The Jungle by Upton Sinclair follows the life of Lithuanian immigrant Jurgis Rudkus and his family living in Chicago. Jurgis finds work at Brown's slaughterhouse and there he endures harsh working conditions as well as his family members. Ultimately he and family suffer many tragedies related to their work environments. While this book is a work of fiction it mirrors real life. The Jungle was published in 1906 during the Gilded Age. The book was meant to show the deplorable working conditions that factory workers faced during this time, but instead the readers focused on the unsanitary conditions of the meat packing plants, which led to the creation of the FDA. Sinclair (1906) states “I aimed at the public’s heart, and by accident I hit the …show more content…
Sinclair (1906) reveals that there were pacemakers that “speed up the gang” and “if any man could not keep up with the pace, there were hundreds outside begging to try” (p. 47). Sinclair (1906) also states that union members wanted to “put a stop to the habit of ‘speeding up’; they were trying their best to force a lessening of the pace, for there were some, they said, who could not keep up with it, whom it was killing” (p. 48). According to Norton et al. (2008) “The slightest mistake on high-speed machinery could be serious, if not fatal, and accidents occurred often, killing hundreds of thousands each year” (p. 540). There was so much pressure to keep their jobs that workers would comply to working the hazardous machines. Even the best worker is prone to make mistakes, but for the workers operating these machines making a mistake was disastrous. This was the price the workers had to pay to make a living, they had to gamble their own life in order to make low wages that could not even support their own …show more content…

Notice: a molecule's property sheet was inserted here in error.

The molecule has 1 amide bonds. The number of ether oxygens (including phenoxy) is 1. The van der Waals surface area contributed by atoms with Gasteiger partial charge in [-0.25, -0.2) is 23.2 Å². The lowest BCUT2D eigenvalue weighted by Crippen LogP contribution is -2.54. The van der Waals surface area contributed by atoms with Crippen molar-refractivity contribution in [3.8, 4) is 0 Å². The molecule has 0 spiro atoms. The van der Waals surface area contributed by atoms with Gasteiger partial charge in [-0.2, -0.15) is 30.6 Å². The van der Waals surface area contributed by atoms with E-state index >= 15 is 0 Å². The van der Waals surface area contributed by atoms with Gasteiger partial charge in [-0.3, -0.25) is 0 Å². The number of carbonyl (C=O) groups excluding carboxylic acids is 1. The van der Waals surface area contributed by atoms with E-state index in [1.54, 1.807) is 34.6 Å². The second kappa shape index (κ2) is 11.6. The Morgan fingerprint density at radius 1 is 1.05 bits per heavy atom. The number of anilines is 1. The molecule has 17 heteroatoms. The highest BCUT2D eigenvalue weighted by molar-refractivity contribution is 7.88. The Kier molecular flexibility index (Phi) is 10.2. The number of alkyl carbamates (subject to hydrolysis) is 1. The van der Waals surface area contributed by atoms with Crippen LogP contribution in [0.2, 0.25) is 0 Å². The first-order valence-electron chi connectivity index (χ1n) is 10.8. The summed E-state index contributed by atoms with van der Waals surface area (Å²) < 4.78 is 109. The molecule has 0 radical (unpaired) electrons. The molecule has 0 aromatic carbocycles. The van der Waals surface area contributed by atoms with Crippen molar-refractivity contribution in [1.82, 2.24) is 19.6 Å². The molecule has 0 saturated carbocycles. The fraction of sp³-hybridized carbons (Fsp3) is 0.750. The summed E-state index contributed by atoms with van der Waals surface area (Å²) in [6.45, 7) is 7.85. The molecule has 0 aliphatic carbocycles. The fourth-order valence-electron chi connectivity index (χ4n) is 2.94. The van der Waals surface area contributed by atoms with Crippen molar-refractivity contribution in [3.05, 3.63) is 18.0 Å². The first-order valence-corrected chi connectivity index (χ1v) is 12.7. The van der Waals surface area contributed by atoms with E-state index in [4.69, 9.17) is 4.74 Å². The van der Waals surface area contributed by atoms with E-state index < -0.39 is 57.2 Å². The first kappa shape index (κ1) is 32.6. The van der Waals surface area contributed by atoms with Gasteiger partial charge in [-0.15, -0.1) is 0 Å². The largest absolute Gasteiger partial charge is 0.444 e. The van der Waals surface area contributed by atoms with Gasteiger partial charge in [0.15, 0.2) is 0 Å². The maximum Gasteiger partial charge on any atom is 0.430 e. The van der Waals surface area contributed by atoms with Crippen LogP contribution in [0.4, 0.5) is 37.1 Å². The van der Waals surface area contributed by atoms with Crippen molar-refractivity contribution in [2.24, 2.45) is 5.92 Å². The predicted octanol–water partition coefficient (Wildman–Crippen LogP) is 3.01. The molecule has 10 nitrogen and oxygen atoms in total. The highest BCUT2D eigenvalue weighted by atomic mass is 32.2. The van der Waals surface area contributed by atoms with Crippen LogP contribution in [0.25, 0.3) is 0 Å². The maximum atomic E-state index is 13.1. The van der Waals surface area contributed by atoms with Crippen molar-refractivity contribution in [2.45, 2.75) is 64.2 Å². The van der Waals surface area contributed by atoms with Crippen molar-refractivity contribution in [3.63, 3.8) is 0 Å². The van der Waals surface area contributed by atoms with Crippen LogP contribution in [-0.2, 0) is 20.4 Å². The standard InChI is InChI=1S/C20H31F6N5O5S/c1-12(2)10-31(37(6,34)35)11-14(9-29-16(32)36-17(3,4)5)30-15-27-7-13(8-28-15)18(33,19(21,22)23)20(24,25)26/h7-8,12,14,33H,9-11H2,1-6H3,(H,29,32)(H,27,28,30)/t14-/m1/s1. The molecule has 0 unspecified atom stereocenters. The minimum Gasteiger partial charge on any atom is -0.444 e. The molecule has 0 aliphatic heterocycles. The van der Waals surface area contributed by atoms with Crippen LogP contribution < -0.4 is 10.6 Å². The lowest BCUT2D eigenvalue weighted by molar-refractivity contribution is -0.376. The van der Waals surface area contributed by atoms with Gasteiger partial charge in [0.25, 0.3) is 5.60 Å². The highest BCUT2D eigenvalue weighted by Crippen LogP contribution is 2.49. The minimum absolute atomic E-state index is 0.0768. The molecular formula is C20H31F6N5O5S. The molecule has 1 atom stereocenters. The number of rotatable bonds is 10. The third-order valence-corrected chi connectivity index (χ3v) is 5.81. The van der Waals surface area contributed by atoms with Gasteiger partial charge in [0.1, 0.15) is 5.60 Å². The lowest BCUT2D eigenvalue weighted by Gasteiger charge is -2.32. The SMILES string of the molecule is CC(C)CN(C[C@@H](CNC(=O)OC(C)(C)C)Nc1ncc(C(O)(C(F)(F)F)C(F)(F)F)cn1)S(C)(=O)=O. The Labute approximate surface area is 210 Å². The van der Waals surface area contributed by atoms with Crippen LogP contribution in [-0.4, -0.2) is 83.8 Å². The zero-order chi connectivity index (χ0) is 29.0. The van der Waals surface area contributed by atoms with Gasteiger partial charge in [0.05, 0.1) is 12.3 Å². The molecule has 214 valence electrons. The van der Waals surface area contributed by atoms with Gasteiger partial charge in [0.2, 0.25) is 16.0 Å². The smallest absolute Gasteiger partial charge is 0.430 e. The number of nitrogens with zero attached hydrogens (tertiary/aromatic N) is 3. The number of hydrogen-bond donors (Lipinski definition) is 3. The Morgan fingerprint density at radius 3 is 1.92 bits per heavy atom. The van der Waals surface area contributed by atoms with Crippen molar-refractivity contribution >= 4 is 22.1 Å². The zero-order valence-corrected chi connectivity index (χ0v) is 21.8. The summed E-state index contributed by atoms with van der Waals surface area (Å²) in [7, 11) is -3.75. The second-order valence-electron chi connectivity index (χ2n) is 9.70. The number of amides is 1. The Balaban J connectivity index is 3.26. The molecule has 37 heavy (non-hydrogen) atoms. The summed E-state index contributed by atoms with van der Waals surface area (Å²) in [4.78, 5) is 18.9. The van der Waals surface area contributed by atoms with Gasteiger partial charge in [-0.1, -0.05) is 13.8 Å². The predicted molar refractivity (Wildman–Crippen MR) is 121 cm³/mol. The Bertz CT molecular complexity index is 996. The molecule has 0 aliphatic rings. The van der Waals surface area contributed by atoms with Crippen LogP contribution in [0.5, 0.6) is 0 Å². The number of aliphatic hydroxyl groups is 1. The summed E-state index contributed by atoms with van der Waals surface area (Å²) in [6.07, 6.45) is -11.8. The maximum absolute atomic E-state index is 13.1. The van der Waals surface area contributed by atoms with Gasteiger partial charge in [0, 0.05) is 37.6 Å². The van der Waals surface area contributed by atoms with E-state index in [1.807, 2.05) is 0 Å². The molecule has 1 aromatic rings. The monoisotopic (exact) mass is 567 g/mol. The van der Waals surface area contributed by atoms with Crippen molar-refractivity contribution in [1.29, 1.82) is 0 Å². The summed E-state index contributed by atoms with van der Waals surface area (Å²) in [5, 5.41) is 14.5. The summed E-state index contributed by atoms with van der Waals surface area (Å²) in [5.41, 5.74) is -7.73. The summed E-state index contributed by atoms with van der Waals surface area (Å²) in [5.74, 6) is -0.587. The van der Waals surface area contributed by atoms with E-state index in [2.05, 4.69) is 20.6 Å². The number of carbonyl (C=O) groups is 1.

Perry and Smith (2006) state that “there was no safety oversight in factories and no workers’ compensation or accident insurance” (p. 188). The Jungle does an excellent job at exposing just how unsafe the workplace really was. Sinclair (1906) notes that the “men who worked in the cooking rooms , in the midst of steam and sickening odors, by artificial light; in these rooms the germs of tuberculosis might live for two years, but the supply was renewed every hour” and that the men “who worked in tank rooms full of steam, and in some of which there were open vats near the level of the floor, their particular was that they fell into the vats; and when they were fished out, there was never enough of them left to be worth exhibiting” (p. 82). With no safety measures or oversight taken to protect the workers from potentially serious injuries, the workers were left up to fate as to whether or not they got mangled or not. Having to work in an environment where someone could easily get tuberculosis is deadly and back then before the vaccine, getting tuberculosis was a death sentence. Also, working near open vats were a worker could easily fall in and die is no place for someone to work, but for the workers during the time this was the only